Very Early Article about the Structure of DNA (Oct, 1954)

This was written by Francis Crick, co-discoverer of DNA, about a year after they figured out it was a double-helix. In fact, in the article it’s still a bit of a hypothesis that DNA is a double-helix, they haven’t proved it yet.

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The Structure of the Hereditary Material

An account of the investigations which have Led to the formulation of an understandable structure for DNA. The chemical reactions of this material within the nucleus govern the process of reproduction

by F. H. C. Crick

Viewed under a microscope, the process of mitosis, by which one cell divides and becomes two, is one of the most fascinating spectacles in the whole of biology. No one who watches the event unfold in speeded-up motion pictures can fail to be excited and awed. As a demonstration of the powers of dynamic organization possessed by living matter, the act of division is impressive enough, but even more stirring is the appearance of two identical sets of chromosomes where only one existed before. Here lies biology’s greatest challenge: How are these fundamental bodies duplicated? Unhappily the copying process is beyond the resolving power of microscopes, but much is being learned about it in other ways.

One approach is the study of the nature and behavior of whole living cells; another is the investigation of substances extracted from them. This article will discuss only the second approach, but both are indispensable if we are ever to solve the problem; indeed some of the most exciting results are being obtained by what might loosely be described as a combination of the two methods.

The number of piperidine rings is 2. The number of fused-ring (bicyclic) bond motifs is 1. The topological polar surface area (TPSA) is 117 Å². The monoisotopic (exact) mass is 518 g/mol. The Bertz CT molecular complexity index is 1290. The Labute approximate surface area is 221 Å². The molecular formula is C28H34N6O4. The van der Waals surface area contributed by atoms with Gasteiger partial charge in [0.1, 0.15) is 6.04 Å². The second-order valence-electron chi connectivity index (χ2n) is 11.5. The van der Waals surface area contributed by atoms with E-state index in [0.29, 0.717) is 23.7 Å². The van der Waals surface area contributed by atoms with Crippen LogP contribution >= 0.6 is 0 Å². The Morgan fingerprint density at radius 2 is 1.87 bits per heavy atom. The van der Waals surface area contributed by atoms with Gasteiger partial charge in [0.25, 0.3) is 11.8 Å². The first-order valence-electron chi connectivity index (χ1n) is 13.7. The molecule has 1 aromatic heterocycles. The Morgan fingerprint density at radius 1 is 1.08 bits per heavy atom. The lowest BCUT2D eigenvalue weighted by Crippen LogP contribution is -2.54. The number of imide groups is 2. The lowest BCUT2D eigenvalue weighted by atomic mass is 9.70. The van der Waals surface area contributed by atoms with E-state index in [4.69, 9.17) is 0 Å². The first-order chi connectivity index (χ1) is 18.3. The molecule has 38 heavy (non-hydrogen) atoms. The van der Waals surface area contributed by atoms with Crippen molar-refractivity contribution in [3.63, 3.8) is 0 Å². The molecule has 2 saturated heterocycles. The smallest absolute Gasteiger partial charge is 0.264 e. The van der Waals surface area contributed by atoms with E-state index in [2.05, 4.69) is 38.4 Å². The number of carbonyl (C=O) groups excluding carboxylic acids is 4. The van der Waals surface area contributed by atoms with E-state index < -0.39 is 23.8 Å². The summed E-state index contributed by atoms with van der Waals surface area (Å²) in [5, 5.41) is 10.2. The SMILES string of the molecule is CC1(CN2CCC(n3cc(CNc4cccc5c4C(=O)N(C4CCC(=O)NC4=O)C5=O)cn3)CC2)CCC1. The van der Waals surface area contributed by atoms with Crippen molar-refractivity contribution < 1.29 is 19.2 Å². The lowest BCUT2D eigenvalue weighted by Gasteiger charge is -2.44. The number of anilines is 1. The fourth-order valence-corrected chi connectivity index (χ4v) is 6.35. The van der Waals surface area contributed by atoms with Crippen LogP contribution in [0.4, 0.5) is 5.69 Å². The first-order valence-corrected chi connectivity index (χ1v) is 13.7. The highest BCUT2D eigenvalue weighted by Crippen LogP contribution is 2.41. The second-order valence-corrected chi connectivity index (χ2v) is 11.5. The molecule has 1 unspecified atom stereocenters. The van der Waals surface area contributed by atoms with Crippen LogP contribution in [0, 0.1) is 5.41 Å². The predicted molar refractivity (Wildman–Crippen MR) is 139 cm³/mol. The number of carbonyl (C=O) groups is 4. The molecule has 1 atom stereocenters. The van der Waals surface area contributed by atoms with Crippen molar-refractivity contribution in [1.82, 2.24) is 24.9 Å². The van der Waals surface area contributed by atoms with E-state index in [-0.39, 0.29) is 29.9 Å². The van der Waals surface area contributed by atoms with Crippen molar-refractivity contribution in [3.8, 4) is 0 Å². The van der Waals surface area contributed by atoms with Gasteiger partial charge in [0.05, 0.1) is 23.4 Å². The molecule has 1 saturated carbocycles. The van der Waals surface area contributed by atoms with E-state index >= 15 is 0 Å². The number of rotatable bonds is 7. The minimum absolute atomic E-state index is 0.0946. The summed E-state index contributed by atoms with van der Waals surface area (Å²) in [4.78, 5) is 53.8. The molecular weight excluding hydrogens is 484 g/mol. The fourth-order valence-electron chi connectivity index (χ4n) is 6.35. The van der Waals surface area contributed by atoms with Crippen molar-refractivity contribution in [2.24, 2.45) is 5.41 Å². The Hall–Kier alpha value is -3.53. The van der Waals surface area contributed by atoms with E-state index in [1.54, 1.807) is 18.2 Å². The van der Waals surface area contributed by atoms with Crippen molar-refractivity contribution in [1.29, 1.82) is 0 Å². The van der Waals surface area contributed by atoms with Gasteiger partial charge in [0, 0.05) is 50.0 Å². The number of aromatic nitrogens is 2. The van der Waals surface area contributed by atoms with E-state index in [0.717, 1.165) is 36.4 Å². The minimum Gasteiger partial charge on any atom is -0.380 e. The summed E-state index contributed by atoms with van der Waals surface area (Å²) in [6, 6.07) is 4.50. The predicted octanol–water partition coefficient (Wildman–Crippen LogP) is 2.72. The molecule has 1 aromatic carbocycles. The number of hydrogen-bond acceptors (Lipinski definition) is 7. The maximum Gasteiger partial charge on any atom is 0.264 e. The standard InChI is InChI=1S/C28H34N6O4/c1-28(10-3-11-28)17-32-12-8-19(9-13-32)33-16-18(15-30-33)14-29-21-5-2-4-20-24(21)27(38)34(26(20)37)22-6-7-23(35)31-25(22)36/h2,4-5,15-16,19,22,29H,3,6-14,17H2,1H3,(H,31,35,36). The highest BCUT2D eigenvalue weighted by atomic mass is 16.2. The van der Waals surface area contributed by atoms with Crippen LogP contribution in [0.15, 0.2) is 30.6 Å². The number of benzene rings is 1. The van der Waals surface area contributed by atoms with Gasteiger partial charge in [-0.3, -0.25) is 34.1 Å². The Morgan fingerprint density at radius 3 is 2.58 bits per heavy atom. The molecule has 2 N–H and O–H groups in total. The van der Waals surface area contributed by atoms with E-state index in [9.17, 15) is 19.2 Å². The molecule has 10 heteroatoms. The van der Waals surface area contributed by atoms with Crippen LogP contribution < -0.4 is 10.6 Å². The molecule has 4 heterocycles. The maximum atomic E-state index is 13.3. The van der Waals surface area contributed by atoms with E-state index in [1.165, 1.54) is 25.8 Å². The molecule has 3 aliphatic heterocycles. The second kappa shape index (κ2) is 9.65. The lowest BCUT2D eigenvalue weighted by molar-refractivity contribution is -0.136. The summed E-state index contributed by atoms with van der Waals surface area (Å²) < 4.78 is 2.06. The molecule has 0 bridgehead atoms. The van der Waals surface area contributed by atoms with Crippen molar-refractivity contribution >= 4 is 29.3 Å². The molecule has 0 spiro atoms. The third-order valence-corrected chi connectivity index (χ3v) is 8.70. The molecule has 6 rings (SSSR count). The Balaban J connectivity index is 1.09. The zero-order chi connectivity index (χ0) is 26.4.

Chromosomes consist mainly of three kinds of chemical: protein, desoxyribo-nucleic acid (DNA) and ribonucleic acid (RNA). (Since RNA is only a minor component, we shall not consider it in detail here.) The nucleic acids and the proteins have several features in common. They are all giant molecules, and each type has the general structure of a main backbone with side groups attached. The proteins have about 20 different kinds of side groups; the nucleic acids usually only four (and of a different type). The smallness of these numbers itself is striking, for there is no obvious chemical reason why many more types of side groups should not occur. Another interesting feature is that no protein or nucleic acid occurs in more than one optical form; there is never an optical isomer, or mirror-image molecule. This shows that the shape of the molecules must be important.

These generalizations (with minor exceptions) hold over the entire range of living organisms, from viruses and bacteria to plants and animals. The impression is inescapable that we are dealing with a very basic aspect of living matter, and one having far more simplicity than we would have dared to hope. It encourages us to look for simple explanations for the formation of these giant molecules.

The most important role of proteins is that of the enzymes—the machine tools of the living cell. An enzyme is specific, often highly specific, for the reaction which it catalyzes. Moreover, chemical and X-ray studies suggest that the structure of each enzyme is itself rigidly determined. The side groups of a given enzyme are probably arranged in a fixed order along the polypeptide backbone. If we could discover how a cell produces the appropriate enzymes, in particular how it assembles the side groups of each enzyme in the correct order, we should have gone a long way toward explaining the simpler forms of life in terms of physics and chemistry.